If there is one plant I always reach out for in my garden designer’s bag of tricks, it’s the Euphorbia. It gives so much and asks for so little. It has a range of species that suit almost all conditions. Used sparingly they are like slow burning fireworks going off around the garden. I like to use them to inject life and colour into otherwise relaxing and restrained planting palates.
If you have a dry, shady spot where nothing will grow, Euphorbia amygdaloides var. robbiae could be the answer. It provides useful groundcover and its acid yellow flowers light up those dark spots where the ivy threatens to take over. It is also a good self-seeder, so not only will it grow where you put it, but it will spread to form a mat of foliage in the most unhospitable of places.
For interesting structure in the garden, it is difficult to beat Euphorbia characias subsp. wulfenii. Its grey/silver evergreen foliage provides an interesting contrast to the usual green. It looks somewhat exotic and yet it is a tough plant, happy in exposed locations such as the dry garden at RHS Hyde Hall where different forms of the plant happily sit unwatered and battered by the wind. Its acid yellow flower spikes appear in early spring when all around the garden has yet to wake up from its winter sleep. When the flowers have faded, you are left with a great structural plant which provides height in your borders year round.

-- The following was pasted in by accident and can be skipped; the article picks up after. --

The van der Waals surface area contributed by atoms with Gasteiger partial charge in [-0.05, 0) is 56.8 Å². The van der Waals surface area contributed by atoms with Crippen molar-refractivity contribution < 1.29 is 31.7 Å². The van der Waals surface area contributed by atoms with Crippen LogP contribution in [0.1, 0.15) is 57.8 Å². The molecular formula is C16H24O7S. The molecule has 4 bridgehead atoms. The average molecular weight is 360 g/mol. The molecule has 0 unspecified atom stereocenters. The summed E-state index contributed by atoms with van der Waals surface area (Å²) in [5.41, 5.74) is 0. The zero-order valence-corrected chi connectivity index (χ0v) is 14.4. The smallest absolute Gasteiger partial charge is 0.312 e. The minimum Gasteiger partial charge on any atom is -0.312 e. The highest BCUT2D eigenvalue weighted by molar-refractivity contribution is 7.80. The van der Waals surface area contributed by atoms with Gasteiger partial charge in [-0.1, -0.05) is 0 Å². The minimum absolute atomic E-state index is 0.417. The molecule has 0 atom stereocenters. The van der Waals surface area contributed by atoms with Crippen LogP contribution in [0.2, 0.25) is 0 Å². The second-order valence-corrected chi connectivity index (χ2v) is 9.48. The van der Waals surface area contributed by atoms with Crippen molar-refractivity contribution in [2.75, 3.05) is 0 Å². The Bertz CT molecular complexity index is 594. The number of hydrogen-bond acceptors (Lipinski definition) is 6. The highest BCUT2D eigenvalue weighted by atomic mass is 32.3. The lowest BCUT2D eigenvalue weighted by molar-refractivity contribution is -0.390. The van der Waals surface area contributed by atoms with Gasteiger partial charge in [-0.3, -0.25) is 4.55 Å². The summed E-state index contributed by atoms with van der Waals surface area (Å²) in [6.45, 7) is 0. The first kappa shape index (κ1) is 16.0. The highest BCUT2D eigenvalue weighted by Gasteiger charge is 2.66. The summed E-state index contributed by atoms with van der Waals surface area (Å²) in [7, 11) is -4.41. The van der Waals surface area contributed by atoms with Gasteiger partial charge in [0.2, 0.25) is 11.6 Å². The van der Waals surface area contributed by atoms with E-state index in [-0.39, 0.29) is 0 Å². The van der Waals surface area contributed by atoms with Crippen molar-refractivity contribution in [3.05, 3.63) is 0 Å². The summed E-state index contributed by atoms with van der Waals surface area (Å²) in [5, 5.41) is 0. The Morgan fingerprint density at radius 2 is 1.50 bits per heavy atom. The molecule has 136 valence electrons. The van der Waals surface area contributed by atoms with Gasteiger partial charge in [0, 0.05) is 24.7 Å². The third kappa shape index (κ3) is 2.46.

If you have a moist, free draining spot (lucky you!) and want to try your hand at a more naturalistic planting scheme, try Euphorbia palustris. Tom Stuart Smith repeated this plant in combination with Euphorbia wallichii and Euphorbia cornigera in his 2010 Chelsea Flower Show garden. When used together with Cenolophium denudatum, Hakonechloa macra, Astrantia major and Asarum europaeum (amongst others) it enlivened an otherwise green and white textural scheme to great effect.
If that acid yellow isn’t your thing and you have a damp spot, try Euphorbia griffithii ‘Fireglow’ with its scarlet flowers. Happy by a pond or in any hot border, it adds a variety to a strong coloured planting scheme.
Away from the damp to the sun scorched rock garden, Euphorbia myrsinites is the plant for you. Its grey foliage scampers across the rocks, spreading to one metre with those acid yellow flowers emerging in spring.
Although I am singing warm praises for this useful and versatile plant, I must end with a warning. All Euphorbias have a sap which is very irritating to the skin – so if you are going to tidy up these plants with a little light pruning, make sure you wear gloves as otherwise you’ll be cursing them rather than admiring all they have to offer!
Nigel is an award winning garden designer with studios in London and North Yorkshire. As founder of Medlar & Cob he uses modern, intelligent design to create timeless British gardens rooted in tradition. Take a look at his blog here here - medlarandcob.com/m. You can follow Nigel on twitter @medlarandcob. Read more posts by Nigel.